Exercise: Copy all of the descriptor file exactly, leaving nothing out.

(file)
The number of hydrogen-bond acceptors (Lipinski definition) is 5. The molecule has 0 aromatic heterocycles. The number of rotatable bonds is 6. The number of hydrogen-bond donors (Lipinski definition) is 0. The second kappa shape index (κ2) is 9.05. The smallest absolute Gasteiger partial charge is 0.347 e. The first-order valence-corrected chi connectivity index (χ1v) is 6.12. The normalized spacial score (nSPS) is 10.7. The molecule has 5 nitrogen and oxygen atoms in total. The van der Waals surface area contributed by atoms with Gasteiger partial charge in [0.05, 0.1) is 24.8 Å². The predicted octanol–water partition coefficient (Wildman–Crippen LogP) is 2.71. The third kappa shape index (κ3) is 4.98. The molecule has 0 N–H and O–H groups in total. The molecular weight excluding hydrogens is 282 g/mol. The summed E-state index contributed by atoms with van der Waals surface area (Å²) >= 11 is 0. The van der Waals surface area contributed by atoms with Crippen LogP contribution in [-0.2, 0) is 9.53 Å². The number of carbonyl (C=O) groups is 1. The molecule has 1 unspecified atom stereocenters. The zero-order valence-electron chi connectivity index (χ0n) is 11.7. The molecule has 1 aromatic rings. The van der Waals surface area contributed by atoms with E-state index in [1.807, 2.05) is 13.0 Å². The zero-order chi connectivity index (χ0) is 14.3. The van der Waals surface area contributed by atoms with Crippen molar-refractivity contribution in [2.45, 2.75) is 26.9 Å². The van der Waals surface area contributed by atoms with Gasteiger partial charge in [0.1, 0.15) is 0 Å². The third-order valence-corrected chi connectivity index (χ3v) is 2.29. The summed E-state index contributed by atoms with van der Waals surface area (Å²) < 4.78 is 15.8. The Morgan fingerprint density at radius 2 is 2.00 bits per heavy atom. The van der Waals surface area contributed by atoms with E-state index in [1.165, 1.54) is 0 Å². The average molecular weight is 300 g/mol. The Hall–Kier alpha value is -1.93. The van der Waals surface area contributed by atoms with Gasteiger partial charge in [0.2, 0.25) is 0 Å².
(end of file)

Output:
The number of hydrogen-bond acceptors (Lipinski definition) is 5. The molecule has 0 aromatic heterocycles. The number of rotatable bonds is 6. The number of hydrogen-bond donors (Lipinski definition) is 0. The second kappa shape index (κ2) is 9.05. The smallest absolute Gasteiger partial charge is 0.347 e. The first-order valence-corrected chi connectivity index (χ1v) is 6.12. The normalized spacial score (nSPS) is 10.7. The molecule has 5 nitrogen and oxygen atoms in total. The van der Waals surface area contributed by atoms with Gasteiger partial charge in [0.05, 0.1) is 24.8 Å². The predicted octanol–water partition coefficient (Wildman–Crippen LogP) is 2.71. The third kappa shape index (κ3) is 4.98. The molecule has 0 N–H and O–H groups in total. The molecular weight excluding hydrogens is 282 g/mol. The summed E-state index contributed by atoms with van der Waals surface area (Å²) >= 11 is 0. The van der Waals surface area contributed by atoms with Crippen LogP contribution in [-0.2, 0) is 9.53 Å². The number of carbonyl (C=O) groups is 1. The molecule has 1 unspecified atom stereocenters. The zero-order valence-electron chi connectivity index (χ0n) is 11.7. The molecule has 1 aromatic rings. The van der Waals surface area contributed by atoms with E-state index in [1.807, 2.05) is 13.0 Å². The zero-order chi connectivity index (χ0) is 14.3. The van der Waals surface area contributed by atoms with Crippen molar-refractivity contribution in [2.45, 2.75) is 26.9 Å². The van der Waals surface area contributed by atoms with Gasteiger partial charge in [0.1, 0.15) is 0 Å². The third-order valence-corrected chi connectivity index (χ3v) is 2.29. The summed E-state index contributed by atoms with van der Waals surface area (Å²) < 4.78 is 15.8. The Morgan fingerprint density at radius 2 is 2.00 bits per heavy atom. The van der Waals surface area contributed by atoms with E-state index in [1.165, 1.54) is 0 Å². The average molecular weight is 300 g/mol. The Hall–Kier alpha value is -1.93. The van der Waals surface area contributed by atoms with Gasteiger partial charge in [0.2, 0.25) is 0 Å².